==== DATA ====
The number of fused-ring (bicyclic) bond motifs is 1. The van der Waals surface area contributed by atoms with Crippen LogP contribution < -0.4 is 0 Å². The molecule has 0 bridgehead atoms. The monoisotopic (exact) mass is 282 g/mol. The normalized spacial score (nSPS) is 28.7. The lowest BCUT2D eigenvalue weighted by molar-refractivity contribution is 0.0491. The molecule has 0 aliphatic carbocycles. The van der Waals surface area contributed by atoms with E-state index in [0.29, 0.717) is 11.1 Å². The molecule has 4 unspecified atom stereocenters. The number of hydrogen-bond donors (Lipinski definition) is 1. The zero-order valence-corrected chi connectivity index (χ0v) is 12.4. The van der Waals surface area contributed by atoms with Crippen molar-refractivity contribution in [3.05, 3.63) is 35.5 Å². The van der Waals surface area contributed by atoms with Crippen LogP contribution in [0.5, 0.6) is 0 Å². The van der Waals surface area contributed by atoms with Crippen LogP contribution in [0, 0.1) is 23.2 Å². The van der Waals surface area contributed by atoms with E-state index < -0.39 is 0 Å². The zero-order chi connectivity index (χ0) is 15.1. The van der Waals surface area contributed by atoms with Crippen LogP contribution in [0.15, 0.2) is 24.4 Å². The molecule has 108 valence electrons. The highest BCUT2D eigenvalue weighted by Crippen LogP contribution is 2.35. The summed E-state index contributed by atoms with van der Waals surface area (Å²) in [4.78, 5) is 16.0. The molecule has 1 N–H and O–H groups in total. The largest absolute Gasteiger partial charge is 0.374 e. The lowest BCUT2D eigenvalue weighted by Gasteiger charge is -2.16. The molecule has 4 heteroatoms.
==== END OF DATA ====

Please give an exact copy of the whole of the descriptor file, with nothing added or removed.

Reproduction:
The number of fused-ring (bicyclic) bond motifs is 1. The van der Waals surface area contributed by atoms with Crippen LogP contribution < -0.4 is 0 Å². The molecule has 0 bridgehead atoms. The monoisotopic (exact) mass is 282 g/mol. The normalized spacial score (nSPS) is 28.7. The lowest BCUT2D eigenvalue weighted by molar-refractivity contribution is 0.0491. The molecule has 0 aliphatic carbocycles. The van der Waals surface area contributed by atoms with E-state index in [0.29, 0.717) is 11.1 Å². The molecule has 4 unspecified atom stereocenters. The number of hydrogen-bond donors (Lipinski definition) is 1. The zero-order valence-corrected chi connectivity index (χ0v) is 12.4. The van der Waals surface area contributed by atoms with Crippen molar-refractivity contribution in [3.05, 3.63) is 35.5 Å². The van der Waals surface area contributed by atoms with Crippen LogP contribution in [0.5, 0.6) is 0 Å². The van der Waals surface area contributed by atoms with Crippen LogP contribution in [0, 0.1) is 23.2 Å². The van der Waals surface area contributed by atoms with E-state index < -0.39 is 0 Å². The zero-order chi connectivity index (χ0) is 15.1. The van der Waals surface area contributed by atoms with Crippen LogP contribution in [0.15, 0.2) is 24.4 Å². The molecule has 108 valence electrons. The highest BCUT2D eigenvalue weighted by Crippen LogP contribution is 2.35. The summed E-state index contributed by atoms with van der Waals surface area (Å²) in [4.78, 5) is 16.0. The molecule has 1 N–H and O–H groups in total. The largest absolute Gasteiger partial charge is 0.374 e. The lowest BCUT2D eigenvalue weighted by Gasteiger charge is -2.16. The molecule has 4 heteroatoms.